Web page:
Europe: The Age of the Small State

A quote from Gideon Rachman in The Financial Times, 3 December 2007

Europe seems intent on slicing itself up into ever smaller pieces. […] People tend to treat countries that split up a bit like married couples. It is a sad event. And it is true that a unilateral declaration of Kosovan independence could cause a new crisis in the Balkans. But if the formation of new countries can be achieved peacefully, it is usually a cause for celebration. This is the age of the small state.

Look at almost any league table of national welfare and small countries dominate. […] Since the traditional disadvantages of being a tiddly country are disappearing, you are just left with the advantages. […] Declaring independence is also a splendid marketing gimmick. Who gave much thought to the Baltic states when they were part of the Soviet Union? But now a country like Estonia has a distinct international identity – which is very useful in attracting tourists and investment.

Given all this, it is hardly surprising that the number of new nations is proliferating. In 1945, the United Nations had just 45 members. By 1968, after decolonisation, it had 126 members. Now the number of nations represented at the UN is 192. Drink a toast to the age of the small country when it breaks 200.

Small states Big states

"Declaring independence is also a splendid marketing gimmick."

But no one declares independence as a marketing gimmick !
The important thing is to exist for yourself.

"Since the traditional disadvantages of being a tiddly country are disappearing, ..."

What were those disadvantages?

- Military insecurity? If Brittany had been an independent country, I cannot imagine that we would have declared war to Germany and the Austro-Hungarian Empire in 1914. But France did, and the Bretons and Corsicans were sent to the front lines.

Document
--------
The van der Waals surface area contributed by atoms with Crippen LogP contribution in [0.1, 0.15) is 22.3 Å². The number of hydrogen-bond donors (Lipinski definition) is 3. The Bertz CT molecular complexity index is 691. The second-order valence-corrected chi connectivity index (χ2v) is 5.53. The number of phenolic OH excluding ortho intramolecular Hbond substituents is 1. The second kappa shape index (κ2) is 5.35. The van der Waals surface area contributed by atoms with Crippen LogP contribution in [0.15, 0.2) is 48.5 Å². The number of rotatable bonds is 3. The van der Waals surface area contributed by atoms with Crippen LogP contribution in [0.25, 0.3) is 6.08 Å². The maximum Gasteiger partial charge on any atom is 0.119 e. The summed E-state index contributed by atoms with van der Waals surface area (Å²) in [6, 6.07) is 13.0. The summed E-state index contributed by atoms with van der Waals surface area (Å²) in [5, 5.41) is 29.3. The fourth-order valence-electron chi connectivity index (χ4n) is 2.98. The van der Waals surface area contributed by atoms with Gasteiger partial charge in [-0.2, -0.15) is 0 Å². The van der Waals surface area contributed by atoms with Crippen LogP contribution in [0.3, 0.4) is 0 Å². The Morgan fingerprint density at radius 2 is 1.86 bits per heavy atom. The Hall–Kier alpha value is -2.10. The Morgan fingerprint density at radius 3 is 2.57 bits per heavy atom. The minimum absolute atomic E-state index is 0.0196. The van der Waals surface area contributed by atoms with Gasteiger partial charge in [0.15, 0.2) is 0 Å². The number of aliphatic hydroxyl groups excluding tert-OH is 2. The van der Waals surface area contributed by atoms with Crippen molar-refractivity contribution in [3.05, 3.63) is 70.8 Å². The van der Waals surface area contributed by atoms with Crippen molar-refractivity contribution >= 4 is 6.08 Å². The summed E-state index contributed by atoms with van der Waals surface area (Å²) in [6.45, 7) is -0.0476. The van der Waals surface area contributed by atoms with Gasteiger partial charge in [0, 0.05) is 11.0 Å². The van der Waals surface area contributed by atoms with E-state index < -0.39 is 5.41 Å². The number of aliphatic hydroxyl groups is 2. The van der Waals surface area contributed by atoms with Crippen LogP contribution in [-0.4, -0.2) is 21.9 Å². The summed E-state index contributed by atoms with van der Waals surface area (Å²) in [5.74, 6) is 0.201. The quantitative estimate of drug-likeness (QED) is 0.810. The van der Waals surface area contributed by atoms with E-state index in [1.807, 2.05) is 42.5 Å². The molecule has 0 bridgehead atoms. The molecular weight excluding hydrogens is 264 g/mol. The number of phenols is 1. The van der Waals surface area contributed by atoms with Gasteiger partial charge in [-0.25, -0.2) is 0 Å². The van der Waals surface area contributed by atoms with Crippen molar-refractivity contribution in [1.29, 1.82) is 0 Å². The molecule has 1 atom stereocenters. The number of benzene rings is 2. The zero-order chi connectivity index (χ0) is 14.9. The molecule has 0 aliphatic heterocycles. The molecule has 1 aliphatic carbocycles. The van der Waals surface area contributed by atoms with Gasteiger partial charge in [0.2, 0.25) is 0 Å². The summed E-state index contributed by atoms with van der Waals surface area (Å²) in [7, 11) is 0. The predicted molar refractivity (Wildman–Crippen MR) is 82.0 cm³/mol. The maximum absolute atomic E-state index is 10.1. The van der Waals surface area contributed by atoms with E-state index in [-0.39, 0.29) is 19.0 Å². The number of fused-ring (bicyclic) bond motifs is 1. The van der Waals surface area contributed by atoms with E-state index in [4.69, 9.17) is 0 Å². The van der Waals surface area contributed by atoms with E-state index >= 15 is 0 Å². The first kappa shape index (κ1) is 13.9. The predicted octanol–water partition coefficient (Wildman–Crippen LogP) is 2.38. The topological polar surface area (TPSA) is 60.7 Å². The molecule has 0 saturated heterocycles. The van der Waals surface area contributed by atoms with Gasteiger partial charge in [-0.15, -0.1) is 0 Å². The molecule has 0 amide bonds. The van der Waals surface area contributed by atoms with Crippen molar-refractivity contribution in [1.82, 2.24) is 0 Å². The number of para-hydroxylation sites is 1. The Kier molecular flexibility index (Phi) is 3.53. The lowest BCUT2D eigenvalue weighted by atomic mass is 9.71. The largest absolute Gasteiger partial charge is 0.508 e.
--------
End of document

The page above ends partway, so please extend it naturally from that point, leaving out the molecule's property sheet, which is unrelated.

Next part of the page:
- A smaller trade zone? Until the French invasion, Brittany sent thousands of trade ships to the Netherlands and to Portugal. After the French annexation, our economy just died off, due to French centralism.

See here: Centralisation Leads to Poverty

Brussels Journal: This is the situation we had in mediaeval Europe when the Low Countries or the Netherlands, of which Flanders was a part, were a confederalist cluster of semi-independent provinces.

Hans Hermann Hoppe: Indeed, and this explains why mediaeval Flanders was so prosperous. Contrary to the political orthodoxy of the contemporary Eurocrats, precisely the fact that Europe posessed a highly decentralised power structure of countless independent political units explains the origin of capitalism – the expansion of market participation and of economic growth – in the Western world. It is not by accident that freedom and prosperity first flourished under conditions of extreme political decentralisation: in the northern Italian city states, in southern Germany, and in the secessionist Low Countries.